THE SPEED with which it came back astounded me. The jitters that seized me with each possession; the small explosion of pure joy with each made basket; the blazing pride I took in the accomplishments of a team of young men I’ve never met.
As they slipped through the Atlantic 10 tournament — an eked-out win over Dayton in the quarterfinals, a stomping of St. Bonaventure in the semis, and the final, nervy TKO of Virginia Commonwealth in the title game — the Saint Joseph’s Hawks rekindled a love affair that had gone dormant, all in the space of a single weekend.
The relationship was easy to maintain when I worked at the university. Keeping up meant doing nothing more than chatting daily with my boss, one of the team’s radio broadcasters. Getting to a game was as simple as a walk across campus. I got to know the players and the coaches and the assorted parties and their personalities, in some cases directly, in others vicariously yet not from afar.
As career aspirations took me away from Hawk Hill, they took my hoops affinity with them. If I got to a single game a season I’d count myself lucky. My TV viewing was typically limited to the annual thumping by Villanova.
But with a perch firmly on the NCAA tournement bubble as they began play in the A-1o tourney, the Hawks demanded my attention. And they got it.
I watched all of last Saturday’s semifinal, worried as the Bonnies hung around through a flat first half for Saint Joseph’s. On Sunday I put myself on the couch with both girls for the final and was yelling — yelling! — as early as the Hawks’ first 3-pointer. A prior commitment had me in the car for the final 7 or 8 minutes, and my fellow travelers were kind enough remain silent as the game twisted and turned and finally ended with St. Joe’s the narrow victor.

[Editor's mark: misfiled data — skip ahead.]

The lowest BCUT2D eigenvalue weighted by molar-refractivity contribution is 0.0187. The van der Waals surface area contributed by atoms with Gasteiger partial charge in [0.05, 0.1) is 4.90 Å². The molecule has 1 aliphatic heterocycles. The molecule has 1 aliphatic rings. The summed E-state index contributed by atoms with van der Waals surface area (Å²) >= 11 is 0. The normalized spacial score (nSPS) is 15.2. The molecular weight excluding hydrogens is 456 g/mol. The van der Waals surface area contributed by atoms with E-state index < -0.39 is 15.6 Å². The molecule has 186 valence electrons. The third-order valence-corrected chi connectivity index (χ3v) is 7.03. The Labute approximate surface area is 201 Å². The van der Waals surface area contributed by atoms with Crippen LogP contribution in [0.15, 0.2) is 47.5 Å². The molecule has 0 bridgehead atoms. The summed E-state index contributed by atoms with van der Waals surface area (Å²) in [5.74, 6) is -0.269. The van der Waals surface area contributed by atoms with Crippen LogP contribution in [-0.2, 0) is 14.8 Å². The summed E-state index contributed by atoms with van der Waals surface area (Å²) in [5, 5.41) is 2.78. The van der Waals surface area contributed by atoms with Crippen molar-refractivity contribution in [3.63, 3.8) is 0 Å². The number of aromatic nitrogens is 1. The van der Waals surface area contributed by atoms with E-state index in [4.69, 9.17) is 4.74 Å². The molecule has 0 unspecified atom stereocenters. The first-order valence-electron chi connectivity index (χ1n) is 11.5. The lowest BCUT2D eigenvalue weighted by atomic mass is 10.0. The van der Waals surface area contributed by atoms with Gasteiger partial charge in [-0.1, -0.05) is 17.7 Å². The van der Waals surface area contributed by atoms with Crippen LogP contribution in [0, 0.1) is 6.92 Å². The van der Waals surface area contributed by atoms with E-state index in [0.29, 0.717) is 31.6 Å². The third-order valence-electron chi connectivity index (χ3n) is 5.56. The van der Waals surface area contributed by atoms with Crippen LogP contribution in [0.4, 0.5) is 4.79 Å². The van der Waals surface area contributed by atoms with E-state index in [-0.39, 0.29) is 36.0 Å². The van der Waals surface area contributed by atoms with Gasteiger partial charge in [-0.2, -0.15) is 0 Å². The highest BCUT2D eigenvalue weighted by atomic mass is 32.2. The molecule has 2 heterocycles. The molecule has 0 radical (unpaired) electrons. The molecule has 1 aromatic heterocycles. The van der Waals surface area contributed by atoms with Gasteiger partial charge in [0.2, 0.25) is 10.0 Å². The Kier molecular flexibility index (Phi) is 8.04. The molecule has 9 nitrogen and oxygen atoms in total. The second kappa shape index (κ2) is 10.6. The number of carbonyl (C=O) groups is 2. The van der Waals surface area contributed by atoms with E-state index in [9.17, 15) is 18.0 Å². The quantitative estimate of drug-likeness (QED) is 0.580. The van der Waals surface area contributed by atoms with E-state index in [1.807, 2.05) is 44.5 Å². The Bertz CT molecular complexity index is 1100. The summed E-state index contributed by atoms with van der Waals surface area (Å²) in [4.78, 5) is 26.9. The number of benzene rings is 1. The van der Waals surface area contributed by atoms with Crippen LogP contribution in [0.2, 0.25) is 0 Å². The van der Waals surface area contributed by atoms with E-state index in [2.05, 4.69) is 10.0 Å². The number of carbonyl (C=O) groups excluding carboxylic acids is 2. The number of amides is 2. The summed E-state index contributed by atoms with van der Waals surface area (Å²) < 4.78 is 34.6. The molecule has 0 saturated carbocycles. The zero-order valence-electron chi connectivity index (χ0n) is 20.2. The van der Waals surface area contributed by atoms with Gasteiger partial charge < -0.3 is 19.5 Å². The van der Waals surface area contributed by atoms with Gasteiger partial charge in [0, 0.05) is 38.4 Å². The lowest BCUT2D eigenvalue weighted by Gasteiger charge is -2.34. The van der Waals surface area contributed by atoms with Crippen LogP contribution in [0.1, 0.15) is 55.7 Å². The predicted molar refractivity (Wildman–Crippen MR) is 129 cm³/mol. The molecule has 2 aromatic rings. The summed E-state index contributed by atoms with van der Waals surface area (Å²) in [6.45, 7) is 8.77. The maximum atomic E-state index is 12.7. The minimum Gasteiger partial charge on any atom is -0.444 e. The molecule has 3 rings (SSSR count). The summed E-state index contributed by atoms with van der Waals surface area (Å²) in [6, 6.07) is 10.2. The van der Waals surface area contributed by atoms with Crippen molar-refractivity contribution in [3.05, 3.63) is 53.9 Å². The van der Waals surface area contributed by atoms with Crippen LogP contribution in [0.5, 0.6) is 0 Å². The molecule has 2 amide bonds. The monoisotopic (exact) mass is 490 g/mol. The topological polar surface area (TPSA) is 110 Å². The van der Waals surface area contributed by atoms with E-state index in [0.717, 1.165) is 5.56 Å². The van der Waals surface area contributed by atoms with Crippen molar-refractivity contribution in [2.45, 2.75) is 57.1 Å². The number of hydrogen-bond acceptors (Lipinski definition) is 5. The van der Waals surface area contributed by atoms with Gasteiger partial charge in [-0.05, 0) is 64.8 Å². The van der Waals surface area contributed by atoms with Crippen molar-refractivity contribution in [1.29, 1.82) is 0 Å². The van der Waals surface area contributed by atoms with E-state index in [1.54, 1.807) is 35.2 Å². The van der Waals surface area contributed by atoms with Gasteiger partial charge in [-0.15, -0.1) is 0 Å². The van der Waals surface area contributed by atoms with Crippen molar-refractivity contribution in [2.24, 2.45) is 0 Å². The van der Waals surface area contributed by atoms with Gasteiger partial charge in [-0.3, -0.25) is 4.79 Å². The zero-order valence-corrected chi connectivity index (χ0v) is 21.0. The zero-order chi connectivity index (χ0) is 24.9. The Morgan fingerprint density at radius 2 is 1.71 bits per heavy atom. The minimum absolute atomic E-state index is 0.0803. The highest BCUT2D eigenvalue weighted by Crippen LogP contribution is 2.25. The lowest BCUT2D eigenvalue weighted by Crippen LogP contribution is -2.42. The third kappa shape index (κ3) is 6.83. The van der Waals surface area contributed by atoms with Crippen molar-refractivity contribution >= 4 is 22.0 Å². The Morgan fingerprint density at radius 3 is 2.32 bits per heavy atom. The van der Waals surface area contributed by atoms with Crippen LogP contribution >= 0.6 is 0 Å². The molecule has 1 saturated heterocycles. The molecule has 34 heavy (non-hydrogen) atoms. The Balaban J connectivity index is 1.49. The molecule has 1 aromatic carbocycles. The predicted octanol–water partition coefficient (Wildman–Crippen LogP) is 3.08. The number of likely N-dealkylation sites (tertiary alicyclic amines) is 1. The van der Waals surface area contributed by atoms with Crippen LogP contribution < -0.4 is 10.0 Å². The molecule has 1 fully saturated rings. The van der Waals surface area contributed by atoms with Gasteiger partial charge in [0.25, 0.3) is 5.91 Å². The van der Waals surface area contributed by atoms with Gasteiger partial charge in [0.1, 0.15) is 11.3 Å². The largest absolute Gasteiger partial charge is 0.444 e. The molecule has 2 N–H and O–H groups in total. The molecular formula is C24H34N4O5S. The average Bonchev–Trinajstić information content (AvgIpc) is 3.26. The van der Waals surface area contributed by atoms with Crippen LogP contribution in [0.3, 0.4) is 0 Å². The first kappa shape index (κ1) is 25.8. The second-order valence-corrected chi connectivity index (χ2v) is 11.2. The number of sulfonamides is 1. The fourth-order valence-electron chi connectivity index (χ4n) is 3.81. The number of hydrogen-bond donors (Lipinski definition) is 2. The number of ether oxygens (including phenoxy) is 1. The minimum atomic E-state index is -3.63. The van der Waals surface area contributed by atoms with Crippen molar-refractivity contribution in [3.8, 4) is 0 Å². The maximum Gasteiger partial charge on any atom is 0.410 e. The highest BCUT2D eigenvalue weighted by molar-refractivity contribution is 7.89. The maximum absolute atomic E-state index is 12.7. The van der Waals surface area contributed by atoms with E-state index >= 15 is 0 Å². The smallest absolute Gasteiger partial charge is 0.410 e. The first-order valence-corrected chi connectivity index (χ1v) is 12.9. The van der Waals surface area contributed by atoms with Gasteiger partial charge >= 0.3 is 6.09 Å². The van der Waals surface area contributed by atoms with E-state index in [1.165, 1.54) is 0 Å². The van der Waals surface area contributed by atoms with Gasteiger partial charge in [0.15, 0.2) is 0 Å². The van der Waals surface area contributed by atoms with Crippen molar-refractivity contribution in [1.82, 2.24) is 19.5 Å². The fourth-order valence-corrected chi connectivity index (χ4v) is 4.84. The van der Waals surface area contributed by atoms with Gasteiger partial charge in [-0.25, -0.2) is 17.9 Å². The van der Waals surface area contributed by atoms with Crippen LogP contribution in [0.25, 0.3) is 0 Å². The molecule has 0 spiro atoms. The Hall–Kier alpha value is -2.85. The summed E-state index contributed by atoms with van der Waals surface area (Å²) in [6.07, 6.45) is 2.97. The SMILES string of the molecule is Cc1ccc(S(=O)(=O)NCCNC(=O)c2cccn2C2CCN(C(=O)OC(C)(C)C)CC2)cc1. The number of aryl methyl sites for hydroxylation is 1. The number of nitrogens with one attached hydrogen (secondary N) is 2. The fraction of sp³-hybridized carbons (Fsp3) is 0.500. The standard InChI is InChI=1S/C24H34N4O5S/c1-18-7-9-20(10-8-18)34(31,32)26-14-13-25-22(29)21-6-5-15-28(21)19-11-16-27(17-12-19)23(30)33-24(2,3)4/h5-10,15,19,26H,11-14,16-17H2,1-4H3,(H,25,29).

Last night I repaired to a local watering hole for the Hawks’ NCAA tourney tilt with Connecticut. The result wasn’t what I wanted it to be, but that’s okay. I rediscovered something cool and wonderful over the last week, and that’s worth a heartbreaking loss, at least for me.
Besides, on Sunday night I get to do it again, when Saint Joseph’s women’s team takes on Georgia in the first round of the NCAA tournament. I’ll be as proud of and engaged with them as I have been with their counterparts on the men’s team. Because no matter who’s wearing the jersey, perhaps our only universal truth is that the Hawk Will Never Die. | DL